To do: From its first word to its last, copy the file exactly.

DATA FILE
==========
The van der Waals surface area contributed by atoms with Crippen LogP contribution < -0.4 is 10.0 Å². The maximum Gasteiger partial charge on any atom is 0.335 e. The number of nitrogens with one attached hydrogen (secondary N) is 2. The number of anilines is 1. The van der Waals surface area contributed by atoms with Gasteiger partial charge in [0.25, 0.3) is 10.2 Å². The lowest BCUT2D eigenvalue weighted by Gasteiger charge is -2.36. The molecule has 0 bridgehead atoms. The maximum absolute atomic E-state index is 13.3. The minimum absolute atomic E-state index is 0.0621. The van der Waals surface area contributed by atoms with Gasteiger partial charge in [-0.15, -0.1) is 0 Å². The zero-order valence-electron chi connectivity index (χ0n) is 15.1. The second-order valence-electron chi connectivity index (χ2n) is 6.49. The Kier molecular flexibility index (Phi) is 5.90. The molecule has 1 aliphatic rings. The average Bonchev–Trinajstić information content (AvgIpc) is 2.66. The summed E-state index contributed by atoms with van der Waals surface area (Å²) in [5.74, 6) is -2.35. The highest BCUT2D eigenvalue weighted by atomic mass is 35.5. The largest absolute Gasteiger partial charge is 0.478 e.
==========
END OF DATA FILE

The van der Waals surface area contributed by atoms with Crippen LogP contribution < -0.4 is 10.0 Å². The maximum Gasteiger partial charge on any atom is 0.335 e. The number of nitrogens with one attached hydrogen (secondary N) is 2. The number of anilines is 1. The van der Waals surface area contributed by atoms with Gasteiger partial charge in [0.25, 0.3) is 10.2 Å². The lowest BCUT2D eigenvalue weighted by Gasteiger charge is -2.36. The molecule has 0 bridgehead atoms. The maximum absolute atomic E-state index is 13.3. The minimum absolute atomic E-state index is 0.0621. The van der Waals surface area contributed by atoms with Gasteiger partial charge in [-0.15, -0.1) is 0 Å². The zero-order valence-electron chi connectivity index (χ0n) is 15.1. The second-order valence-electron chi connectivity index (χ2n) is 6.49. The Kier molecular flexibility index (Phi) is 5.90. The molecule has 1 aliphatic rings. The average Bonchev–Trinajstić information content (AvgIpc) is 2.66. The summed E-state index contributed by atoms with van der Waals surface area (Å²) in [5.74, 6) is -2.35. The highest BCUT2D eigenvalue weighted by atomic mass is 35.5. The largest absolute Gasteiger partial charge is 0.478 e.